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Friday, March 13, 2020

Vital signs of improvement showing for SMEs in wake of COVID-19

By Su Xijia

With people trying to go out as little as possible due to the novel coronavirus outbreak, many businesses have experienced a sharp decline in customers, putting them under a lot of stress.

Compared with the smaller companies, the large companies usually have more resources to leverage and the more access to favourable policies and financial support that ease their cash flow pressure. Thus, it is not difficult for them to survive.

Small and medium-sized enterprises, however, have to contend with a lack of policy assistance. Whenever they are exposed to risks, they often face a struggle to survive.

The government has made significant efforts to support SMEs in overcoming the challenges they face. However, many SMEs that rely heavily on customer footfall-such as those in catering, hotel, and education and training providers-have said that they will be in dire straits in two or three months.

The viability of a business in a crisis depends on one thing only: cash flow. The procurement of supplies has long been locked in, and many fixed expenses cannot be adjusted in the short term, when operating income contracts sharply, enterprises will run out of cash as inventories surge.

To some extent, the survival of SMEs depends on their ability to access loans. But enterprises, especially the asset-light ones, don't seem to be a priority for bank lending. Even if SMEs were willing to pay higher interest rates, they would be at the back of the queue in the banking sector, where risk prevention trumps other business considerations.

To tackle this challenge, the government has repeatedly called on banks to help, but with little success.

Namely, banks have their own concerns and performance expectations, and it is almost inevitable that if banks were pressured to lend to SMEs, rent-seeking and resource misallocation will happen.

Thus, it would be better for the government to help enterprises reduce their burden by cutting social security expenses, by partially paying the wages for those companies that are temporarily closed and by paying subsidies, among other measures. Also, it could introduce an emergency loan guarantee fund to help enterprises that are already on the brink of bankruptcy.

For enterprises, getting out of trouble means finding a way of increasing their income and cutting expenditure. Increasing income can be achieved by stabilizing or even increasing operating income, or disposing of assets. When customer flows shrink, the operating income of a business will decrease if the product being offered remains unchanged.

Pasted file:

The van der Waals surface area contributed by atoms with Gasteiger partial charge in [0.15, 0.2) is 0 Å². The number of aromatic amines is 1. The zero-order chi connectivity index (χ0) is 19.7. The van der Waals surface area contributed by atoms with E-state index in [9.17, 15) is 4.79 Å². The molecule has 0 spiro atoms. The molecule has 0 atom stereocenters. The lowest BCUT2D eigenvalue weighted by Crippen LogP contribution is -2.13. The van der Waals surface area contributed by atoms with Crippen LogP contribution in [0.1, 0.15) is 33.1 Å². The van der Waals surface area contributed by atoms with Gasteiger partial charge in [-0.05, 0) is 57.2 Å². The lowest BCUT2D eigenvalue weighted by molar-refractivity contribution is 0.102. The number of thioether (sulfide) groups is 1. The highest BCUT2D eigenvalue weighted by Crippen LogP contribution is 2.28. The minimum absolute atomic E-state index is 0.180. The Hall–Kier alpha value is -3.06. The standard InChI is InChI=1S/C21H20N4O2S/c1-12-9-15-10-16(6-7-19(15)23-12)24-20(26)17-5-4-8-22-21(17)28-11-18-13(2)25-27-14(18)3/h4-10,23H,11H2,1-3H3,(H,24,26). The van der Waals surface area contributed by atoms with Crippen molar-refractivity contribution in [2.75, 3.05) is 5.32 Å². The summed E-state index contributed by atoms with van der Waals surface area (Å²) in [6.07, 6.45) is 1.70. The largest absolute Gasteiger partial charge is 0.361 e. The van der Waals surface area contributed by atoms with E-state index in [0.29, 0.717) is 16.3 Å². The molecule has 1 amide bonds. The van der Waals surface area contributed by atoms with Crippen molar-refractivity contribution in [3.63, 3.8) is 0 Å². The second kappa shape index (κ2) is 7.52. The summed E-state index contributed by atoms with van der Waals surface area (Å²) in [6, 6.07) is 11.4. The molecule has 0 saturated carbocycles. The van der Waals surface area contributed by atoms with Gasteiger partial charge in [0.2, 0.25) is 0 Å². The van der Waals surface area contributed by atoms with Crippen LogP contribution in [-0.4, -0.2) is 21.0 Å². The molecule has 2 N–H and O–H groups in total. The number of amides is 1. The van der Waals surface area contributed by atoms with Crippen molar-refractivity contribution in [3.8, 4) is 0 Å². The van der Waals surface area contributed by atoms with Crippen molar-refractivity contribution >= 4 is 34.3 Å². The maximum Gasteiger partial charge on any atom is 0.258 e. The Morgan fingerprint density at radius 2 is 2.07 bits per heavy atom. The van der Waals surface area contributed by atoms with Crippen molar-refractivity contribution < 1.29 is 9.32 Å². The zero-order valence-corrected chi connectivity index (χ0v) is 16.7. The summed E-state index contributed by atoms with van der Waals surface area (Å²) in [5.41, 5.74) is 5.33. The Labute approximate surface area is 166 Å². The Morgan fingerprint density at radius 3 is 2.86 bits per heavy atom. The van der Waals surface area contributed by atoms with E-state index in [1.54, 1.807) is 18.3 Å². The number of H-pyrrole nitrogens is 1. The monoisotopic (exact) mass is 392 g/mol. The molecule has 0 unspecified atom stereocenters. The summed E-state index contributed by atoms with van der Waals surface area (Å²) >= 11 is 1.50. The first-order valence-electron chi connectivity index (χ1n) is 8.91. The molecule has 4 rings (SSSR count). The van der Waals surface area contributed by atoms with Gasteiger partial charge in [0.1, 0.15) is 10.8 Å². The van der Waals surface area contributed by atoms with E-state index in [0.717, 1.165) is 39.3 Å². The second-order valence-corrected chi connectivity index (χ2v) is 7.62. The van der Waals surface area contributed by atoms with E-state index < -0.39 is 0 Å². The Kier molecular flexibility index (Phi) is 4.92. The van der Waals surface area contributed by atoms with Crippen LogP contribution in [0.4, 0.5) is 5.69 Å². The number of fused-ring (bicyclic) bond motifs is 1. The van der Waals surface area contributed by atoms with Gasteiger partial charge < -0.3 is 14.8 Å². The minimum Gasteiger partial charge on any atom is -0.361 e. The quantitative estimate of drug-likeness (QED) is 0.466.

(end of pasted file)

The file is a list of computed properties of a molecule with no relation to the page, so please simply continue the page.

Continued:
Therefore, it is necessary to analyse changes in demand. For example, while dining out in a restaurant is dissuaded, catering companies could instead offer takeaways and semi-cooked products to reduce losses.

Moreover, with many corporate canteens have ceased operations, the companies running them could try to find group meal orders instead. However, it is harder for education and training business operators to move online in the short term.

The organizational capabilities and business processes of different businesses vary significantly, and the gross margins when entering new business frontiers may be lower. But it's about survival, and any business that brings in new cash flows will find survival easier. It is possible that when the epidemic is over, new business activities could become a new growth driver.

Asset disposal is a tricky business decision, even in normal times. When it comes to survival, all distractions must be discarded.

When executing asset disposal, assets with no chance of appreciation, or even those that are depreciating, should always go first. Typical examples are fresh produce and customized products. For fixed assets, owners should actively explore the opportunity of sale-and-lease back, through which it would be possible to increase short-term capital inflows. At a time of crisis, it is always necessary to cut whatever expenses that are not related to the short-term survival strategy. Meanwhile, the government's preferential policies should be fully utilized.

Further, the rent on commercial premises is a significant cost for many asset-light businesses. The government has acknowledged this and pushed landlords to lower rents. Unfortunately, many SMEs operate their premises through sub-leases, thus they are unlikely to benefit directly from rent cuts.

Layoffs can also significantly reduce short-term costs with immediate effect. The most common method used by local or foreign companies in a crisis is to lay off workers, but layoffs should be done carefully.

On the one hand, enterprise should have a sense of social responsibility in a crisis, and realize it is not good for their image not to support their staff during the crisis. On the other hand, from the perspective of management, it is costly to rebuild a team and the SMEs risk their competitiveness if they lose experienced staff.

In general, the epidemic has brought lots of challenges to enterprises especially SMEs, so enterprises should explore their own ways out and the government should take actions to support them.

This article originally appeared in China Daily Global here. Su Xijia is a Professor Emeritus at CEIBS. For more on his teaching and research interests, please visit his faculty profile here.